Was Israel's raid on Gaza Freedom Flotilla legal?

Israel says its raid on the so-called Freedom Flotilla carrying humanitarian aid to the Gaza Strip, which left nine activists dead, was a justified defense of its economic blockade of Gaza. Legal scholars aren't so sure.

Tsafrir Abayov/AP
Israelis demonstrate in support of Israel following a deadly raid on the aid Flotilla bound for the blockaded Gaza Strip, in the southern city of Ashkelon, Israel, Tuesday.
Ismail Zaydah/Reuters
A Palestinian wearing a costume takes part in a protest Wednesday at Gaza's seaport against Israel's interception of the so-called Freedom Flotilla carrying humanitarian aid to the Gaza Strip.

Days after Israel’s lethal raid on the Turkish-led Gaza "Freedom Flotilla," international law is being wielded as a means of either justifying the operation or calling it outright piracy.

On one side, a Turkish draft resolution at the UN Security Council described the attack as a violation of international law. On the other, Israel’s foreign ministry insists that international maritime law prohibits boats from entering an area subject to a maritime blockade and that vessels attempting to violate this may be captured or even attacked.

The debate is focusing global attention on the Israeli economic blockade of the Gaza Strip like never before, with questions being raised about the morality and legality of a three-year old blockade that Israel says is vital to its security but has led to medicine shortages, power outages, and, critics say, unnecessary deaths in the impoverished strip.

IN PICTURES: The Gaza flotilla and the aftermath of the Israeli naval raid

“The real question is: “Is the blockade itself lawful?’” says Douglas Guilfoyle, a specialist in international and maritime law at University College London. "Everything else turns on that."

Mr. Guilfoyle says that under the international Law of Armed Conflict a state that has legally established a blockade can enforce it by boarding vessels in international waters that it reasonably expects might breach the blockade.

But a blockade itself is illegal, he says, "if it will cause excessive damage to the civilian population in relation to the military advantage gained... so therefore intercepting a vessel on the high seas to support or enforce the blockade would not be lawful.”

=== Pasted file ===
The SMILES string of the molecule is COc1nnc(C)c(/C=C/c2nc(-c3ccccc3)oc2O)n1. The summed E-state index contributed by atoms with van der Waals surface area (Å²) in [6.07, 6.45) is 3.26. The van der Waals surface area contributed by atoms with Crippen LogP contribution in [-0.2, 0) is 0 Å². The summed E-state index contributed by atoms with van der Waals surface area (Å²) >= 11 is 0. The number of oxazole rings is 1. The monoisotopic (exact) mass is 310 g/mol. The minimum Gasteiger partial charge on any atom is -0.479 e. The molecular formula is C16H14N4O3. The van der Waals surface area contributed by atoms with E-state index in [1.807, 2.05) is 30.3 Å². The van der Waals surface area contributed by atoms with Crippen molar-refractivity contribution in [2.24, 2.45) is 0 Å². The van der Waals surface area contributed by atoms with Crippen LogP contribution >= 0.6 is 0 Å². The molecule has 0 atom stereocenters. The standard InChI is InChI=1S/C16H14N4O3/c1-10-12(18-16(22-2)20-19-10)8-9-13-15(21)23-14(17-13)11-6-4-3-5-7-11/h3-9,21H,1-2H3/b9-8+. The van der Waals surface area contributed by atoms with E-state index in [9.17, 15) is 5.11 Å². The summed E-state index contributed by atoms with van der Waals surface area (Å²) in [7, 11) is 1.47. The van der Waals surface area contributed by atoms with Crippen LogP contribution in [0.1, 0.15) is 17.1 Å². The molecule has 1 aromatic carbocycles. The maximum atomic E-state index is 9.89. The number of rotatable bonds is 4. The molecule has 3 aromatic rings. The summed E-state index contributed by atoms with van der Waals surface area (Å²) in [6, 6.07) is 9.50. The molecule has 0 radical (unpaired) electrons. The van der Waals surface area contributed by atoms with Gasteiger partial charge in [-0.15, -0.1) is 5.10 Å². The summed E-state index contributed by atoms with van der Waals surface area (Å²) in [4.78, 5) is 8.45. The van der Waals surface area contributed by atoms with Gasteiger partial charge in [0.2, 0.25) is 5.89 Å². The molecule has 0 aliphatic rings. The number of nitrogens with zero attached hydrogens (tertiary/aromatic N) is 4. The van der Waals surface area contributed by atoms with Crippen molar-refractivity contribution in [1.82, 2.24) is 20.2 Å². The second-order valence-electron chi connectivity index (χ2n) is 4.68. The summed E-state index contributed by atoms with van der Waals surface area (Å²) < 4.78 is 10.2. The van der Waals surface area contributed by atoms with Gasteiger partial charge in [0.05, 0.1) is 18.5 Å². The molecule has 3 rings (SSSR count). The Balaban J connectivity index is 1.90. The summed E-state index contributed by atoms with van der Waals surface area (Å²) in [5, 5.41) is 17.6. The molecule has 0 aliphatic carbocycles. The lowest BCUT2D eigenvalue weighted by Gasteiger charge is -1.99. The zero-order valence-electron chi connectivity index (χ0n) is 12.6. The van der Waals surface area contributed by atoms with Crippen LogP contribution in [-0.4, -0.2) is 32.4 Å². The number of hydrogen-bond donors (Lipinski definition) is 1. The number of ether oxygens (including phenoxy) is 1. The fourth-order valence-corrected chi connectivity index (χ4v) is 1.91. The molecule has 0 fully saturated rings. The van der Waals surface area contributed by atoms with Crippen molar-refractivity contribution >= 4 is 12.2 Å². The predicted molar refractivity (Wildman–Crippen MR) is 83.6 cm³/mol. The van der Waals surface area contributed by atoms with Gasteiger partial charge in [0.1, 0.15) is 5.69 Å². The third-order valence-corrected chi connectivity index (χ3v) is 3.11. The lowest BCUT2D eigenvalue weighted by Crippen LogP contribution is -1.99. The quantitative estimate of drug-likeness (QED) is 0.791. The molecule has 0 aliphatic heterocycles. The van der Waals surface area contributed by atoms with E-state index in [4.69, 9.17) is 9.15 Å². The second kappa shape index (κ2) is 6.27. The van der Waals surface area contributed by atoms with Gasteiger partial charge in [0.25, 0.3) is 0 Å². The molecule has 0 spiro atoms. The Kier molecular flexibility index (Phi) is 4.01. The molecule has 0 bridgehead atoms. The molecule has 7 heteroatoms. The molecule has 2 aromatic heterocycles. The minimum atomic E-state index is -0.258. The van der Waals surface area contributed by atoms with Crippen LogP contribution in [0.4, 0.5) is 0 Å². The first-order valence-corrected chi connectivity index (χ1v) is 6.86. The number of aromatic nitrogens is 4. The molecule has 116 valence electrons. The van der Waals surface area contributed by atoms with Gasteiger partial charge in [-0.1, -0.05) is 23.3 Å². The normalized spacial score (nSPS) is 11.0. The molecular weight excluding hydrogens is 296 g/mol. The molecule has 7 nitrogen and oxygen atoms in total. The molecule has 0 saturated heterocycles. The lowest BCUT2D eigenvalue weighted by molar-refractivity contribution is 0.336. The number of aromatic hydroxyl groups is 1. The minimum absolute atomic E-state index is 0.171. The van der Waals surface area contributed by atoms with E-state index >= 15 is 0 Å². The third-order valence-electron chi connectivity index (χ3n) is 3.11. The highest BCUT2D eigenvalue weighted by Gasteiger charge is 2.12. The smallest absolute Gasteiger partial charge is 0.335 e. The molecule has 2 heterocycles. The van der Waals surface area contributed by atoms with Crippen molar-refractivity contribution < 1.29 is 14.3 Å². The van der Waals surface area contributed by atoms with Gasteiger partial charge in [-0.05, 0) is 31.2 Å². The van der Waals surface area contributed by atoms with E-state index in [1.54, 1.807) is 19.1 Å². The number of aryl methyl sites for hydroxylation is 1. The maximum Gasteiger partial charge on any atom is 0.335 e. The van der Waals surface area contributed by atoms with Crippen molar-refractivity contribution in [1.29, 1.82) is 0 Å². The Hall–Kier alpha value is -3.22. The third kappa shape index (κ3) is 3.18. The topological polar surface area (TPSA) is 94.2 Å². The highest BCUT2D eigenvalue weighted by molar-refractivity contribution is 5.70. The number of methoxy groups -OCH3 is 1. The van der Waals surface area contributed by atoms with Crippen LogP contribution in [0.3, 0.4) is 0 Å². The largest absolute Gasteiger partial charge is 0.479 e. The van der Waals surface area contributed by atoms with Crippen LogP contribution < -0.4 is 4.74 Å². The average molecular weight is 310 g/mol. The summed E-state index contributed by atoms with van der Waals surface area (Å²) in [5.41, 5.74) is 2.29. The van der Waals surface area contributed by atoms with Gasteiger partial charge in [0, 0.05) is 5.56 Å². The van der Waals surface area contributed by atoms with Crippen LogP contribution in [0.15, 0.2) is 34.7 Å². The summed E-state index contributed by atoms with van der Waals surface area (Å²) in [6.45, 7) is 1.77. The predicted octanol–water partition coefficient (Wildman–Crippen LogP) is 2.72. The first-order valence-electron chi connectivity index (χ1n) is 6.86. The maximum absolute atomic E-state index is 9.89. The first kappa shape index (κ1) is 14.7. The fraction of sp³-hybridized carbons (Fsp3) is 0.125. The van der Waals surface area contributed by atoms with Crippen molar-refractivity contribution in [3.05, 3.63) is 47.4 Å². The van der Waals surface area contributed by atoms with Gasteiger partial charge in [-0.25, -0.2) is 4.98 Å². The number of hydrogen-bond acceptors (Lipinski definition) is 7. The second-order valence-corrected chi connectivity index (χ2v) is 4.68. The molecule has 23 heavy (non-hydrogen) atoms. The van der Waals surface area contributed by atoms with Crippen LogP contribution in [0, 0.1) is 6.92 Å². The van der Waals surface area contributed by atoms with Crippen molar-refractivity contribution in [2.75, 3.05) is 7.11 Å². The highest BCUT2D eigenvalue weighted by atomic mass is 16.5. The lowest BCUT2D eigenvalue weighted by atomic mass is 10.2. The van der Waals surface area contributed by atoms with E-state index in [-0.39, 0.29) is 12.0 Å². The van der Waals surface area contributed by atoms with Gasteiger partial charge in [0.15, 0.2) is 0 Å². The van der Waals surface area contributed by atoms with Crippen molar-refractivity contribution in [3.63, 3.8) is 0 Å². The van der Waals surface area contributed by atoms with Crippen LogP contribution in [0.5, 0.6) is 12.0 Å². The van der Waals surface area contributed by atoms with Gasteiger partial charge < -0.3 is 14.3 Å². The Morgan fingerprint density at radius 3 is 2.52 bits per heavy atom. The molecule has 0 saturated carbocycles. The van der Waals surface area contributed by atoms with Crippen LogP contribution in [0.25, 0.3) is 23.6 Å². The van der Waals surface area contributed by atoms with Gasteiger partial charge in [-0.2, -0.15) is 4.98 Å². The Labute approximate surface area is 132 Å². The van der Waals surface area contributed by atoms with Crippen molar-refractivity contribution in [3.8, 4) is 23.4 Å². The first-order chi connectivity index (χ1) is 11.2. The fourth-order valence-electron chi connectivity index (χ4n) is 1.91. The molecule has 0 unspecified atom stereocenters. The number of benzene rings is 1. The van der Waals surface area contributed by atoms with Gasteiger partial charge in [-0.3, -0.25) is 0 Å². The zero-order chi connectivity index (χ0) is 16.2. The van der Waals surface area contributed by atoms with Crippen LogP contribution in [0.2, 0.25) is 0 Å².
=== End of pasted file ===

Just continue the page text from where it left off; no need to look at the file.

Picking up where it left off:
Israel says the blockade is necessary to protect if from rocket fire, but it has also led to economic collapse in Gaza, where the employment rate is now over 40 percent and the quality of medical care is deteriorating. Gazans say they can't see how prohibiting the import of fishing lines or canned goods – two of the items on Israel's banned list – enhances Israel's security, and conclude instead that a policy of collective punishment is being pursued against Gaza's people for having elected the Islamist Hamas movement to govern them.

Turkish role

Another issue is that the Mavi Marmara, on which at least nine people (including four Turks) died after Israeli troops stormed the vessel, was flying under a Turkish flag.

“Since the ship was flying a Turkish flag it was only subject to Turkish jurisdiction,” says Daniel Machover, a co-founder of the London-based lawyers for Palestinian Human Rights (LPHR). He says that while the Geneva High Seas Convention permits warships to interfere with ships flying the flag of another state in limited circumstances, such as if the vessel is engaged in the slave trade or piracy, no such factors apply in this case.

Mr. Machover's organization argues that since the initial boarding of the Mavi Marmara was “likely” to have been illegal, its civilian passengers had the right to defend themselves against the invading soldiers.

Israeli authorities have meanwhile cited International Law provisions applicable to armed conflict at sea. They says that merchant vessels flying the flag of neutral states in neutral waters can be intercepted if they "are believed on reasonable grounds to be carrying contraband or breaching a blockade....”

So what next?

Israel already faces legal action at home. A group of Israeli lawyers petitioned Israel's high court hours after the operation, calling it "an act of piracy" involving hijacking, robbery, wrongful arrest, and kidnapping.

The lawyers cite a number of precedents, including the so-called Lotus case of 1927, relating to an incident in which eight Turks died when a French ship collided with a Turkish vessel in international waters. The judicial branch of the UN’s predecessor, the League of Nations, ruled against France a year after the incident.

The other precedent they cite is the 1804 Murray vs. Charming Betsy case, in which a court ruled that the US Army cannot seize goods that are not for military use in international waters, even during wartime.

Separately, Turkish prosecutors are examining possible legal action under their country’s penal code.

Israel's attorney general Yehuda Weinstein said that all of the nearly 700 activists detained will be deported by the end of the day. He told the Associated Press that he has decided not to prosecute any of the activists. Israeli officials had earlier said they were considering prosecuting about 50 people believed to be involved in violence against Israeli soldiers.

(This story was edited after posting to correct Douglas Guilfoyle's institution. He is at University College London).

IN PICTURES: The Gaza flotilla and the aftermath of the Israeli naval raid


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